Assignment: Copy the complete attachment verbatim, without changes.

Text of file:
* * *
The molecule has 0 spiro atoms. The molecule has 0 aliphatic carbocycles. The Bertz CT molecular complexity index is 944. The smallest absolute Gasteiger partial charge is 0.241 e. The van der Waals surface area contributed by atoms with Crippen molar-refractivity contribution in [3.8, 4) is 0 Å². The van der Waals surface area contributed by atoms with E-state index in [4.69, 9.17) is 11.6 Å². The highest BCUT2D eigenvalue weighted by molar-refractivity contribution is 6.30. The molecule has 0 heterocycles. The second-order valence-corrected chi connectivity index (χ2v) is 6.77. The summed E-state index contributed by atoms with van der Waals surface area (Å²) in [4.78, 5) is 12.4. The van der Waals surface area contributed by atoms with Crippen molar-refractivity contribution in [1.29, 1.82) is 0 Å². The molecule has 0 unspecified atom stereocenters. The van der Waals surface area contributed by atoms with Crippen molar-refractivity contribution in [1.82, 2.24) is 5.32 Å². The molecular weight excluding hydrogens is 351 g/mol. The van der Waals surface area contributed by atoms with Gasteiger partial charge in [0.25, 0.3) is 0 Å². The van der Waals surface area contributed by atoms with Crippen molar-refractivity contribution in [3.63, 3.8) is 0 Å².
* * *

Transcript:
The molecule has 0 spiro atoms. The molecule has 0 aliphatic carbocycles. The Bertz CT molecular complexity index is 944. The smallest absolute Gasteiger partial charge is 0.241 e. The van der Waals surface area contributed by atoms with Crippen molar-refractivity contribution in [3.8, 4) is 0 Å². The van der Waals surface area contributed by atoms with E-state index in [4.69, 9.17) is 11.6 Å². The highest BCUT2D eigenvalue weighted by molar-refractivity contribution is 6.30. The molecule has 0 heterocycles. The second-order valence-corrected chi connectivity index (χ2v) is 6.77. The summed E-state index contributed by atoms with van der Waals surface area (Å²) in [4.78, 5) is 12.4. The van der Waals surface area contributed by atoms with Crippen molar-refractivity contribution in [1.29, 1.82) is 0 Å². The molecule has 0 unspecified atom stereocenters. The van der Waals surface area contributed by atoms with Crippen molar-refractivity contribution in [1.82, 2.24) is 5.32 Å². The molecular weight excluding hydrogens is 351 g/mol. The van der Waals surface area contributed by atoms with Gasteiger partial charge in [0.25, 0.3) is 0 Å². The van der Waals surface area contributed by atoms with Crippen molar-refractivity contribution in [3.63, 3.8) is 0 Å².